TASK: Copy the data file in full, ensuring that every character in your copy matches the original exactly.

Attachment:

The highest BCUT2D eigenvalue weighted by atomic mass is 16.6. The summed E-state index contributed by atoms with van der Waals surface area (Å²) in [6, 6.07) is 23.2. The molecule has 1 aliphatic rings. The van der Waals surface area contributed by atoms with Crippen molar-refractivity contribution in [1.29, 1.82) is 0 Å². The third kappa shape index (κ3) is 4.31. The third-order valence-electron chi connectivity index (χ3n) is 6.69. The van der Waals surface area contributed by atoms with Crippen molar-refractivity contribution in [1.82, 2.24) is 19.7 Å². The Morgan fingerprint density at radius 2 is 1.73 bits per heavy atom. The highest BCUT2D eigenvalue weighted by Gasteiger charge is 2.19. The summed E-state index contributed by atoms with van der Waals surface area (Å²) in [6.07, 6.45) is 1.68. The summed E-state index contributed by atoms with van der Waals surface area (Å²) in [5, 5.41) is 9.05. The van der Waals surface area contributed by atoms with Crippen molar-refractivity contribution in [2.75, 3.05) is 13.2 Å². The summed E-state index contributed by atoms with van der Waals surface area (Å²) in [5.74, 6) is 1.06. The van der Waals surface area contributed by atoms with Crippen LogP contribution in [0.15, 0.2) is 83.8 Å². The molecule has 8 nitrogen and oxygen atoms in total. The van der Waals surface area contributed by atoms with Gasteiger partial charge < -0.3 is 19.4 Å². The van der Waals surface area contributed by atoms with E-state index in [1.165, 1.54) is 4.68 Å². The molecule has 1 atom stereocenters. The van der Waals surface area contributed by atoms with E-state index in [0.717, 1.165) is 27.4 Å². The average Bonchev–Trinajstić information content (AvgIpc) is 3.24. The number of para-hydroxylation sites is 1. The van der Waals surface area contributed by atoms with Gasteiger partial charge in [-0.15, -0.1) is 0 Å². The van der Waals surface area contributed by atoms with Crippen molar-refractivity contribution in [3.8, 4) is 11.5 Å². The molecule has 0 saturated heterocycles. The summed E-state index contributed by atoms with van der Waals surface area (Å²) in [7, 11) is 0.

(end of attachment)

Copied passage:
The highest BCUT2D eigenvalue weighted by atomic mass is 16.6. The summed E-state index contributed by atoms with van der Waals surface area (Å²) in [6, 6.07) is 23.2. The molecule has 1 aliphatic rings. The van der Waals surface area contributed by atoms with Crippen molar-refractivity contribution in [1.29, 1.82) is 0 Å². The third kappa shape index (κ3) is 4.31. The third-order valence-electron chi connectivity index (χ3n) is 6.69. The van der Waals surface area contributed by atoms with Crippen molar-refractivity contribution in [1.82, 2.24) is 19.7 Å². The Morgan fingerprint density at radius 2 is 1.73 bits per heavy atom. The highest BCUT2D eigenvalue weighted by Gasteiger charge is 2.19. The summed E-state index contributed by atoms with van der Waals surface area (Å²) in [6.07, 6.45) is 1.68. The summed E-state index contributed by atoms with van der Waals surface area (Å²) in [5, 5.41) is 9.05. The van der Waals surface area contributed by atoms with Crippen molar-refractivity contribution in [2.75, 3.05) is 13.2 Å². The summed E-state index contributed by atoms with van der Waals surface area (Å²) in [5.74, 6) is 1.06. The van der Waals surface area contributed by atoms with Crippen LogP contribution in [0.15, 0.2) is 83.8 Å². The molecule has 8 nitrogen and oxygen atoms in total. The van der Waals surface area contributed by atoms with Gasteiger partial charge < -0.3 is 19.4 Å². The van der Waals surface area contributed by atoms with E-state index in [1.165, 1.54) is 4.68 Å². The molecule has 1 atom stereocenters. The van der Waals surface area contributed by atoms with E-state index in [0.717, 1.165) is 27.4 Å². The average Bonchev–Trinajstić information content (AvgIpc) is 3.24. The number of para-hydroxylation sites is 1. The van der Waals surface area contributed by atoms with Gasteiger partial charge in [-0.15, -0.1) is 0 Å². The van der Waals surface area contributed by atoms with Crippen molar-refractivity contribution in [3.8, 4) is 11.5 Å². The molecule has 0 saturated heterocycles. The summed E-state index contributed by atoms with van der Waals surface area (Å²) in [7, 11) is 0.